Gradual cerebral hypoperfusion in spontaneously hypertensive rats induces slowly evolving white matter abnormalities and impairs working memory

Akihiro Kitamura, Satoshi Saito, Takakuni Maki, Naoya Oishi, Takashi Ayaki, Yorito Hattori, Yumi Yamamoto, Makoto Urushitani, Raj N Kalaria, Hidenao Fukuyama, Karen Horsburgh, Ryosuke Takahashi, Masafumi Ihara

Research output: Contribution to journalArticlepeer-review

Abstract

Rats subjected to bilateral common carotid arteries (CCAs) occlusion or 2-vessel occlusion (2VO) have been used as animal models of subcortical ischemic vascular dementia (SIVD). However, these models possess an inherent limitation in that cerebral blood flow (CBF) drops sharply and substantially after ligation of CCAs without vascular risk factors and causative small vessel changes. We previously reported a novel rat model of 2-vessel gradual occlusion (2VGO) in which ameroid constrictors (ACs) were placed bilaterally in the CCAs of Wistar-Kyoto rats. To simulate SIVD pathology more closely, we applied ACs in spontaneously hypertensive rats (SHRs), which naturally develop small vessel pathology, and compared their phenotypes with SHR-2VO and sham-operated rats. The mortality rate of the SHR-2VGO was 0% while that of the SHR-2VO was 56.5%. The CBF of the SHR-2VO dropped to 50% of the baseline level at 3 h, whereas the SHR-2VGO showed a gradual CBF reduction reaching only 68% of the baseline level at seven days. The SHR-2VGO showed slowly evolving white matter abnormalities and subsequent spatial working memory impairments of a similar magnitude to the remaining SHR-2VO at 28 days. We suggest the SHR-2VGO robustly replicates selective aspects of the pathophysiology of SIVD with low mortality rate.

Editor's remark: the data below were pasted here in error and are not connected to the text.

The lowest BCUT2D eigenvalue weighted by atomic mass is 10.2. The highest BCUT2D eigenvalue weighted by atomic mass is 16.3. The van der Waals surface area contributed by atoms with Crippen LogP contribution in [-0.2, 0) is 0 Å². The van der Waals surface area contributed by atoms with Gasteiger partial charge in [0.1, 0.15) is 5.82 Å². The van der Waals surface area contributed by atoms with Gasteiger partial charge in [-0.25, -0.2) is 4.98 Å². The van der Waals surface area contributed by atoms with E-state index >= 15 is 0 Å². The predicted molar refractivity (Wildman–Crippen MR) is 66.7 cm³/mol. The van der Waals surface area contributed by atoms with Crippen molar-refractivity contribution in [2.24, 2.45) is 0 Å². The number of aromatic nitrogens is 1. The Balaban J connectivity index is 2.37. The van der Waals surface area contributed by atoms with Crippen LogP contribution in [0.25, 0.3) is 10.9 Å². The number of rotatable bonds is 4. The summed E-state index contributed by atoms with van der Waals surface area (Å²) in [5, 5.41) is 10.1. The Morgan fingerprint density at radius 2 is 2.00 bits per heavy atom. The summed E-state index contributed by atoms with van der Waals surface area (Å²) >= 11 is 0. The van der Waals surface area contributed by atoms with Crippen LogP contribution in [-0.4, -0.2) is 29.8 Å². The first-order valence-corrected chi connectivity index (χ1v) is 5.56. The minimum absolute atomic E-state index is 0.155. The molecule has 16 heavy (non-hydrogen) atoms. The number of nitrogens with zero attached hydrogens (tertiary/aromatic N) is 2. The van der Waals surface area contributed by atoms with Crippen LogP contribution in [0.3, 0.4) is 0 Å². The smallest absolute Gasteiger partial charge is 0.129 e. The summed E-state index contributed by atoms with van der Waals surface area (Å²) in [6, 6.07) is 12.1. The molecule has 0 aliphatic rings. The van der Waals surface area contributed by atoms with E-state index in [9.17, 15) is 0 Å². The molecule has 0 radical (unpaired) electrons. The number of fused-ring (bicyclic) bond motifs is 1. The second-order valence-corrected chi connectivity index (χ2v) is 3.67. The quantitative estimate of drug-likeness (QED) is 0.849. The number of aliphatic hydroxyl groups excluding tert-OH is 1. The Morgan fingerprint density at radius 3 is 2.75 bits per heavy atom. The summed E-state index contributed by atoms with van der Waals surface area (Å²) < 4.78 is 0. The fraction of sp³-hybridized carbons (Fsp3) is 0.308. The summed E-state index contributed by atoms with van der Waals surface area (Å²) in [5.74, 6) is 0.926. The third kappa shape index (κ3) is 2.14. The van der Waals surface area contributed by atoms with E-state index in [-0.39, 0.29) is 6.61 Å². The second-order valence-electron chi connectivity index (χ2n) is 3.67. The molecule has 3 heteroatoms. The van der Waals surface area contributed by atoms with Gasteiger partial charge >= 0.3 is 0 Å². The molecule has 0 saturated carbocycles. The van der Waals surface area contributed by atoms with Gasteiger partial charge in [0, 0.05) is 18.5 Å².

Original languageEnglish
JournalJournal of Cerebral Blood Flow and Metabolism
DOIs
Publication statusPublished - 13 Oct 2015

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